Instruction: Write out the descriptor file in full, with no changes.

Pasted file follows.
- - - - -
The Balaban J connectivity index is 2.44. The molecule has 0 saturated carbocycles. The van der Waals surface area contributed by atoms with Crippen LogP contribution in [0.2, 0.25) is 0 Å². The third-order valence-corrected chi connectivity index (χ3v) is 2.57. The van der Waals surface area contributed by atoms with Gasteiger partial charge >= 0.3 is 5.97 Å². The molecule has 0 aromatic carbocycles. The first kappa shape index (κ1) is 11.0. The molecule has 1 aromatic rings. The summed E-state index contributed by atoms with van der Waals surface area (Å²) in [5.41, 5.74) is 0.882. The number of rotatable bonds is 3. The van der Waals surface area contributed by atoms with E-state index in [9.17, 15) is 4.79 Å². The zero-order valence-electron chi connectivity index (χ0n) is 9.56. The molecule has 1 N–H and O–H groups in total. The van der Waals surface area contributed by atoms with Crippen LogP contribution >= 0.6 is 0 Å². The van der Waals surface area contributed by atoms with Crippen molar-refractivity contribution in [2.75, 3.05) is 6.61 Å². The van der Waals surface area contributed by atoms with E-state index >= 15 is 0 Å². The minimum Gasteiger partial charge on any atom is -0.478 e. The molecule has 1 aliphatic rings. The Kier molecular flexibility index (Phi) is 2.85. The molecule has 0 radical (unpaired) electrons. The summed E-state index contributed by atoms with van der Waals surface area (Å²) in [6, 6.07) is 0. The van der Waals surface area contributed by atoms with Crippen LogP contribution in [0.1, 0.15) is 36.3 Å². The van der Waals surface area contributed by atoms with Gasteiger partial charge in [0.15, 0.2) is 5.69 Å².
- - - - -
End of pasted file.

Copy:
The Balaban J connectivity index is 2.44. The molecule has 0 saturated carbocycles. The van der Waals surface area contributed by atoms with Crippen LogP contribution in [0.2, 0.25) is 0 Å². The third-order valence-corrected chi connectivity index (χ3v) is 2.57. The van der Waals surface area contributed by atoms with Gasteiger partial charge >= 0.3 is 5.97 Å². The molecule has 0 aromatic carbocycles. The first kappa shape index (κ1) is 11.0. The molecule has 1 aromatic rings. The summed E-state index contributed by atoms with van der Waals surface area (Å²) in [5.41, 5.74) is 0.882. The number of rotatable bonds is 3. The van der Waals surface area contributed by atoms with E-state index in [9.17, 15) is 4.79 Å². The zero-order valence-electron chi connectivity index (χ0n) is 9.56. The molecule has 1 N–H and O–H groups in total. The van der Waals surface area contributed by atoms with Crippen LogP contribution >= 0.6 is 0 Å². The van der Waals surface area contributed by atoms with Crippen molar-refractivity contribution in [2.75, 3.05) is 6.61 Å². The van der Waals surface area contributed by atoms with E-state index >= 15 is 0 Å². The minimum Gasteiger partial charge on any atom is -0.478 e. The molecule has 1 aliphatic rings. The Kier molecular flexibility index (Phi) is 2.85. The molecule has 0 radical (unpaired) electrons. The summed E-state index contributed by atoms with van der Waals surface area (Å²) in [6, 6.07) is 0. The van der Waals surface area contributed by atoms with Crippen LogP contribution in [0.1, 0.15) is 36.3 Å². The van der Waals surface area contributed by atoms with Gasteiger partial charge in [0.15, 0.2) is 5.69 Å².